A couple weeks ago I posted an alternative concept for a tiny house built from shipping pallets that simply used half pallets (24″ by 40″) as building blocks to form walls. I chose 24-inch walls for that first post because they can be cut from 2-way and 4-way pallets without any waste. It also seemed like a very stable wall thickness requiring little or no additional structure. But 24-inch thick walls also seems like incredible overkill so I went back to the drawing board and came up with an alternative that still uses the pallets fairly efficiently.
As you can see the trouble with building this way when using 4-way pallets is that the forklift fork notches get in the way. In my scavenging I’ve found that 4-way pallets are much more common too. I chose 8″ walls because that’s the approximate distance from the corner of a pallet top the notch. This seems like the most efficient size when cutting into either type pallet.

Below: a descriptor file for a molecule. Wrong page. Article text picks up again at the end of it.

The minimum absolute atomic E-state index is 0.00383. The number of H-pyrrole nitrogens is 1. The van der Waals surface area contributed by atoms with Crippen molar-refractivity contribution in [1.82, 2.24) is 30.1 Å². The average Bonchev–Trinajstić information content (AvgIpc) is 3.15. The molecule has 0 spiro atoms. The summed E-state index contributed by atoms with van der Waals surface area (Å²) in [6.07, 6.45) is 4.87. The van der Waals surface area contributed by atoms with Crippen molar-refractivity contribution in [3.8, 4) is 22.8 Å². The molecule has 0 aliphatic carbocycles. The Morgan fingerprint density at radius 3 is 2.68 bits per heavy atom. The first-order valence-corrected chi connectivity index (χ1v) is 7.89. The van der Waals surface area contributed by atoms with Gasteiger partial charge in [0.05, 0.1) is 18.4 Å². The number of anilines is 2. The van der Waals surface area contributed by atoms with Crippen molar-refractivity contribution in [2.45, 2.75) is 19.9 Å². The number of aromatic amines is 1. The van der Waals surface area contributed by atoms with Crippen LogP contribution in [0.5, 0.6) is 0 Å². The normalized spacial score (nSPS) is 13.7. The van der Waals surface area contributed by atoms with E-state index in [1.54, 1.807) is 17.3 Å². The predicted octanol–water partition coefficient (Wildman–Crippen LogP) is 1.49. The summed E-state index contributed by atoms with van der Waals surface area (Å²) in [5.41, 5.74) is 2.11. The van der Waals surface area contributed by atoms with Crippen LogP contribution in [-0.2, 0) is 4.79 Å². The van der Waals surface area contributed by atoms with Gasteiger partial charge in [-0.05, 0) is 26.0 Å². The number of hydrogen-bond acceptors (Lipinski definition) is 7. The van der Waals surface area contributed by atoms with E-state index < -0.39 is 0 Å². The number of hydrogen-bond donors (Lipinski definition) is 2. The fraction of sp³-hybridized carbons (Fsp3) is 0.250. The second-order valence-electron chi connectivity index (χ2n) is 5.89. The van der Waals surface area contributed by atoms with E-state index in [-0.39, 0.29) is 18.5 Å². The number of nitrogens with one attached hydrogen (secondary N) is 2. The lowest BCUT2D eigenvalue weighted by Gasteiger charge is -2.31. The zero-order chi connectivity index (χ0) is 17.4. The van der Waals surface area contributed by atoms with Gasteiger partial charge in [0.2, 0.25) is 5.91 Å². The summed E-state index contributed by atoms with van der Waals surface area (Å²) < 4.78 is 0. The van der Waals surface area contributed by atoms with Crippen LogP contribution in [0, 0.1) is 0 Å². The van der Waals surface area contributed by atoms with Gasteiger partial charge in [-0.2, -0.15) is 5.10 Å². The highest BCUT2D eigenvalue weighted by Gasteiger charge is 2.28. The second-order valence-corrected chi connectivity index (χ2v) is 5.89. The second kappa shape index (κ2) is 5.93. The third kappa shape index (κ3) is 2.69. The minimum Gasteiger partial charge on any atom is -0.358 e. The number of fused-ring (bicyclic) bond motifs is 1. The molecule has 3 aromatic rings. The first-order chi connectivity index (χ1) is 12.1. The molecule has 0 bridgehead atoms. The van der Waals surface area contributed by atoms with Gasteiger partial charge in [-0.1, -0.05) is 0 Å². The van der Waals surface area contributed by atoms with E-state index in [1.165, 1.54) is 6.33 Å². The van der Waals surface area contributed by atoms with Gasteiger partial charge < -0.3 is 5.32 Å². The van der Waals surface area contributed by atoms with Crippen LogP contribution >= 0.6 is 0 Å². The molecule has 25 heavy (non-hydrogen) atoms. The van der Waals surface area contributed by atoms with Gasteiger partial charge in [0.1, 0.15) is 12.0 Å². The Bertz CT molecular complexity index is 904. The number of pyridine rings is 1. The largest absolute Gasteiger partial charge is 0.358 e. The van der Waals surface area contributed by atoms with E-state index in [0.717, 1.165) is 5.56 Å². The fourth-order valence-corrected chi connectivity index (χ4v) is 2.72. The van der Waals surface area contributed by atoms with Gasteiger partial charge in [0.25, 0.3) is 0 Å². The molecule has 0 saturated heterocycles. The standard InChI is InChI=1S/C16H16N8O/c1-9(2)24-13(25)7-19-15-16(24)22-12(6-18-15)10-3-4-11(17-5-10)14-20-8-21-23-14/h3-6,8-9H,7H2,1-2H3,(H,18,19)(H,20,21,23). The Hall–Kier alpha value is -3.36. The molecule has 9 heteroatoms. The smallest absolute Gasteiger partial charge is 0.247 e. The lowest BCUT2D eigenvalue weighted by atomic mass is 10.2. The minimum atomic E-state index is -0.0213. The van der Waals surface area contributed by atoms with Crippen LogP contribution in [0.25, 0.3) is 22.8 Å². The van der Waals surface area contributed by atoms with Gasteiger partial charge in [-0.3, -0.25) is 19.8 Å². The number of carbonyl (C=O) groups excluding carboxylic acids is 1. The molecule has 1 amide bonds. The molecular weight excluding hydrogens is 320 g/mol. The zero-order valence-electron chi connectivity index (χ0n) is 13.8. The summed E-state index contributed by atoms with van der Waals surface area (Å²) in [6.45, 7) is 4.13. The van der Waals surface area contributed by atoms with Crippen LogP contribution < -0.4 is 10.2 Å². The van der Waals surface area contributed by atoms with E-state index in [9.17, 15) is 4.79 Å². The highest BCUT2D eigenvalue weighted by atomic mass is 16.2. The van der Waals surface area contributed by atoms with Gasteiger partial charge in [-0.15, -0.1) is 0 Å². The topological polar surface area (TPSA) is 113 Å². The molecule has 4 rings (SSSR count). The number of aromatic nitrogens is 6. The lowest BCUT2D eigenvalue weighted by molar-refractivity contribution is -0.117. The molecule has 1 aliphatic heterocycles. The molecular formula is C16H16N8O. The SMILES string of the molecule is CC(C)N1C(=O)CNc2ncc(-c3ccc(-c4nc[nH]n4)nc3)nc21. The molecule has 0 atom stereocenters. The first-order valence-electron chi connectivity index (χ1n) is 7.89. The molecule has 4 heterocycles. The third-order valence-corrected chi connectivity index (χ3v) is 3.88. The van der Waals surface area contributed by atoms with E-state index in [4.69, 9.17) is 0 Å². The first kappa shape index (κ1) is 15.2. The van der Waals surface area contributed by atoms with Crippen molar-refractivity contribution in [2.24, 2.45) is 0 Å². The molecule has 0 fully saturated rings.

In this example there are 19 courses of pallet blocks with 14 blocks per course for a total of 266 blocks. Window and door openings would reduce this number so for fun lets just say you’d need 240 blocks. If you had 2-way pallets this would mean you could build these walls with only 40 pallets. If all you could find were 4-way pallets you’d need 80 pallets.
I’m really starting to think that a concrete slab, or similar masonry floor, would be best especially with south facing windows. The 8-inch wall cavity would be stuffed or sprayed full of insulation and could provide a lot of protection from the elements. The roof should be conventionally framed to provide a safe roof overhead. I still imagine the best wall treatment inside and out would be some kind of stucco since it would give character to the imperfections inevitable with pallets.
I’m very tempted to try this idea. What do you think?